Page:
ANTITRUST--ROBINSON-PATMAN ACT--"IN COMMERCE". JURISDICTION REQUIREMENT NOT SATISFIED BY SALES OF ASPHALT WITHIN ONE STATE FOR USE IN INTERSTATE HIGHWAYS

California asphaltic concrete manufacturers brought suit against three major oil companies for violation of antitrust laws in the sale of asphaltic concrete. The manufacturers claimed that the oil companies violated the Robinson-Patman Act prohibiting price discrimination in interstate commerce. The asphaltic concrete, while manufactured and sold within the state of California, was used for the construction of of interstate highways and hence pertained to interstate commerce. The district court dismissed the case on the grounds that the local activities relating to asphaltic concrete did not have enough of an effect on interstate commerce. The circuit court reversed and the case was brought to the Supreme Court on the question of jurisdiction. The crux of the case rested on whether the asphaltic concrete could be said to be in commerce within the definition of the Robinson-Patman Act. In interpreting that Act some courts have used the "state-line" test; was the sale transacted across a state line. The Supreme Court adopted this test in this case and found that the asphaltic concrete manufacturing was purely local in nature. Such a holding could encourage interstate corporation to structure their business so that potential liability under the Robinson-Patman Act could be aboided.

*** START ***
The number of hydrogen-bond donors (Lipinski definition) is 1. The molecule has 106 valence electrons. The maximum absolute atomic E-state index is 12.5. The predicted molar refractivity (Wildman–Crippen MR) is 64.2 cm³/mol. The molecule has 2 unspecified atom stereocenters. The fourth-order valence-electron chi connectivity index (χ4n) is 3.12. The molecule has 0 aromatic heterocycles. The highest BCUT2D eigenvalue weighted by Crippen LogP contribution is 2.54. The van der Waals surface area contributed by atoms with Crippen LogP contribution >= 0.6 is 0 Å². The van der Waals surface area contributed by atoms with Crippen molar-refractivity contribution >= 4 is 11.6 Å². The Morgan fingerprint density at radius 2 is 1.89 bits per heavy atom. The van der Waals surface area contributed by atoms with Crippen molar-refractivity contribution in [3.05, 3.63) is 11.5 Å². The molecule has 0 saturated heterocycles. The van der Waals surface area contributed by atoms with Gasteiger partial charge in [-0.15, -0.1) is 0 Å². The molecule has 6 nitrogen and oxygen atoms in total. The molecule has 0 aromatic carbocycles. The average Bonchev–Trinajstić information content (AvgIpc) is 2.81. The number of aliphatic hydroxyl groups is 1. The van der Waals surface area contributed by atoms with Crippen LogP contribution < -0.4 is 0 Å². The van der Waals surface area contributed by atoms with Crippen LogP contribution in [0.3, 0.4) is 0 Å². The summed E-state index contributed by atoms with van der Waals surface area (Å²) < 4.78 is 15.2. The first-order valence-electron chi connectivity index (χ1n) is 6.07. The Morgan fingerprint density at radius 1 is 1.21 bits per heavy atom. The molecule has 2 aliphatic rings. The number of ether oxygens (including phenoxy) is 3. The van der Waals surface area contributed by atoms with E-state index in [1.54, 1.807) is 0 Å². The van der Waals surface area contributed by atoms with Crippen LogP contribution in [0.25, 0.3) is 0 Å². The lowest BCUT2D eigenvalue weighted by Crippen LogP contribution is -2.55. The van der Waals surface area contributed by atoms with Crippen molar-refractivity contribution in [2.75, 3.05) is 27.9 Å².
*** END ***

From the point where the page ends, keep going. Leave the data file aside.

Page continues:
• Corporate Authors:

    Fordham University Press

    University Box L, 2546 Belmont Avenue
    Bronx, NY  United States  10458
  • Publication Date: 0

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Filing Info

  • Accession Number: 00125416
  • Record Type: Publication
  • Files: TRIS
  • Created Date: Oct 18 1975 12:00AM